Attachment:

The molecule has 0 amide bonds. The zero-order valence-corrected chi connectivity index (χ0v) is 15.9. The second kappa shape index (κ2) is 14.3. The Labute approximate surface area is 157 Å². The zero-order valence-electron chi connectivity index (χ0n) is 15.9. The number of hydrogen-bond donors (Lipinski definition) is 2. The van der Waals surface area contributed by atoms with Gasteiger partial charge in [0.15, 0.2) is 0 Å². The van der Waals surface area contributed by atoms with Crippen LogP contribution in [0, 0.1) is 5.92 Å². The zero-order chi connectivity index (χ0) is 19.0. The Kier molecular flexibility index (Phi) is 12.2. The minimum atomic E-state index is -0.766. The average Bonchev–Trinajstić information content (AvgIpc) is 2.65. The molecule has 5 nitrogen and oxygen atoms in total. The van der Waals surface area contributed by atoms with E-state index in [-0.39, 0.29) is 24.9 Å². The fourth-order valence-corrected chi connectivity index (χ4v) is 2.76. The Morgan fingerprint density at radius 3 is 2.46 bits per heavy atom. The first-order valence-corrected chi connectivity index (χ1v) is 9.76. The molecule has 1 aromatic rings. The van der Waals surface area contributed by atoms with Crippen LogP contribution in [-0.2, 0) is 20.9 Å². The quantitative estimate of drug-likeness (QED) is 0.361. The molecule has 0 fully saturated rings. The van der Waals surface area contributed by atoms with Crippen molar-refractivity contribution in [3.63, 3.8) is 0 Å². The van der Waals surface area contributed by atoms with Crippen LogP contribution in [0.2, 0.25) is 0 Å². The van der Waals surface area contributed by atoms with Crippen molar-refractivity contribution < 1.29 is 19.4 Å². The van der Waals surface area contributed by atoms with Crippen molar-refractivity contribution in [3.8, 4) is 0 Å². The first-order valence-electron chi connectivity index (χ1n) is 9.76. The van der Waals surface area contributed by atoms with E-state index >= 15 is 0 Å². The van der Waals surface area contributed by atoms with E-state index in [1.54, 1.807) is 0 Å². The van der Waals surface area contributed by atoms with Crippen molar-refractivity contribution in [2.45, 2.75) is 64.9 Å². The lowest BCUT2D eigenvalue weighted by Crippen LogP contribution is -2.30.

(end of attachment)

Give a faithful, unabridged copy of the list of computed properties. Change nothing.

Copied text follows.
The molecule has 0 amide bonds. The zero-order valence-corrected chi connectivity index (χ0v) is 15.9. The second kappa shape index (κ2) is 14.3. The Labute approximate surface area is 157 Å². The zero-order valence-electron chi connectivity index (χ0n) is 15.9. The number of hydrogen-bond donors (Lipinski definition) is 2. The van der Waals surface area contributed by atoms with Gasteiger partial charge in [0.15, 0.2) is 0 Å². The van der Waals surface area contributed by atoms with Crippen LogP contribution in [0, 0.1) is 5.92 Å². The zero-order chi connectivity index (χ0) is 19.0. The Kier molecular flexibility index (Phi) is 12.2. The minimum atomic E-state index is -0.766. The average Bonchev–Trinajstić information content (AvgIpc) is 2.65. The molecule has 5 nitrogen and oxygen atoms in total. The van der Waals surface area contributed by atoms with E-state index in [-0.39, 0.29) is 24.9 Å². The fourth-order valence-corrected chi connectivity index (χ4v) is 2.76. The Morgan fingerprint density at radius 3 is 2.46 bits per heavy atom. The first-order valence-corrected chi connectivity index (χ1v) is 9.76. The molecule has 1 aromatic rings. The van der Waals surface area contributed by atoms with Crippen LogP contribution in [-0.2, 0) is 20.9 Å². The quantitative estimate of drug-likeness (QED) is 0.361. The molecule has 0 fully saturated rings. The van der Waals surface area contributed by atoms with Crippen molar-refractivity contribution in [3.63, 3.8) is 0 Å². The van der Waals surface area contributed by atoms with Crippen LogP contribution in [0.2, 0.25) is 0 Å². The van der Waals surface area contributed by atoms with Crippen molar-refractivity contribution < 1.29 is 19.4 Å². The van der Waals surface area contributed by atoms with Crippen molar-refractivity contribution in [3.8, 4) is 0 Å². The first-order valence-electron chi connectivity index (χ1n) is 9.76. The van der Waals surface area contributed by atoms with E-state index >= 15 is 0 Å². The van der Waals surface area contributed by atoms with E-state index in [1.54, 1.807) is 0 Å². The van der Waals surface area contributed by atoms with Crippen molar-refractivity contribution in [2.45, 2.75) is 64.9 Å². The lowest BCUT2D eigenvalue weighted by Crippen LogP contribution is -2.30.